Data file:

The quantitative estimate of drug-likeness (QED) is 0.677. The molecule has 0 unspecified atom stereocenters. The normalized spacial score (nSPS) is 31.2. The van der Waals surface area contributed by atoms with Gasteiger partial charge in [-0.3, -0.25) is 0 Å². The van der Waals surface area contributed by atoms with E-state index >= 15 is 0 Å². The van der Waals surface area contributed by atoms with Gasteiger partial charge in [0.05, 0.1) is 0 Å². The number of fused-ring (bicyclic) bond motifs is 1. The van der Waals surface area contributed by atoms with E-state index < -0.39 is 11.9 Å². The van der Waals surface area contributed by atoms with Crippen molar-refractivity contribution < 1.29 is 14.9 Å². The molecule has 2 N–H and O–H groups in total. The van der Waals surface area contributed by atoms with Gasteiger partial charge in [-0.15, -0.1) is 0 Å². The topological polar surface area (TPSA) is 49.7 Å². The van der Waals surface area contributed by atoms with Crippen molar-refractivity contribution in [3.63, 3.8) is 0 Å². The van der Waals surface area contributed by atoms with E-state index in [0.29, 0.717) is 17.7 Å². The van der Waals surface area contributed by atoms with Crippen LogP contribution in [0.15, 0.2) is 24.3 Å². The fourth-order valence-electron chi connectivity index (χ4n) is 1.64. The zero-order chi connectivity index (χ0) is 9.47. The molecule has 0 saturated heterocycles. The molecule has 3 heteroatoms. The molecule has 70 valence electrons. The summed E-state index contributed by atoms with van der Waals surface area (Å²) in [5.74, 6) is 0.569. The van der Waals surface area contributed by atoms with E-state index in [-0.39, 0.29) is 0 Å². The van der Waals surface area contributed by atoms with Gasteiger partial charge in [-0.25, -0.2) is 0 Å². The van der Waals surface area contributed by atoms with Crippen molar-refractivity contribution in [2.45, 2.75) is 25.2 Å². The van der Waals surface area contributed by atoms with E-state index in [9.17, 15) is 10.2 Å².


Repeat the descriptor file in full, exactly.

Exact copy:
The quantitative estimate of drug-likeness (QED) is 0.677. The molecule has 0 unspecified atom stereocenters. The normalized spacial score (nSPS) is 31.2. The van der Waals surface area contributed by atoms with Gasteiger partial charge in [-0.3, -0.25) is 0 Å². The van der Waals surface area contributed by atoms with E-state index >= 15 is 0 Å². The van der Waals surface area contributed by atoms with Gasteiger partial charge in [0.05, 0.1) is 0 Å². The number of fused-ring (bicyclic) bond motifs is 1. The van der Waals surface area contributed by atoms with E-state index < -0.39 is 11.9 Å². The van der Waals surface area contributed by atoms with Crippen molar-refractivity contribution < 1.29 is 14.9 Å². The molecule has 2 N–H and O–H groups in total. The van der Waals surface area contributed by atoms with Gasteiger partial charge in [-0.15, -0.1) is 0 Å². The topological polar surface area (TPSA) is 49.7 Å². The van der Waals surface area contributed by atoms with Crippen molar-refractivity contribution in [3.63, 3.8) is 0 Å². The van der Waals surface area contributed by atoms with E-state index in [0.29, 0.717) is 17.7 Å². The van der Waals surface area contributed by atoms with Crippen LogP contribution in [0.15, 0.2) is 24.3 Å². The fourth-order valence-electron chi connectivity index (χ4n) is 1.64. The zero-order chi connectivity index (χ0) is 9.47. The molecule has 0 saturated heterocycles. The molecule has 3 heteroatoms. The molecule has 70 valence electrons. The summed E-state index contributed by atoms with van der Waals surface area (Å²) in [5.74, 6) is 0.569. The van der Waals surface area contributed by atoms with E-state index in [-0.39, 0.29) is 0 Å². The van der Waals surface area contributed by atoms with Gasteiger partial charge in [-0.25, -0.2) is 0 Å². The van der Waals surface area contributed by atoms with Crippen molar-refractivity contribution in [2.45, 2.75) is 25.2 Å². The van der Waals surface area contributed by atoms with E-state index in [9.17, 15) is 10.2 Å².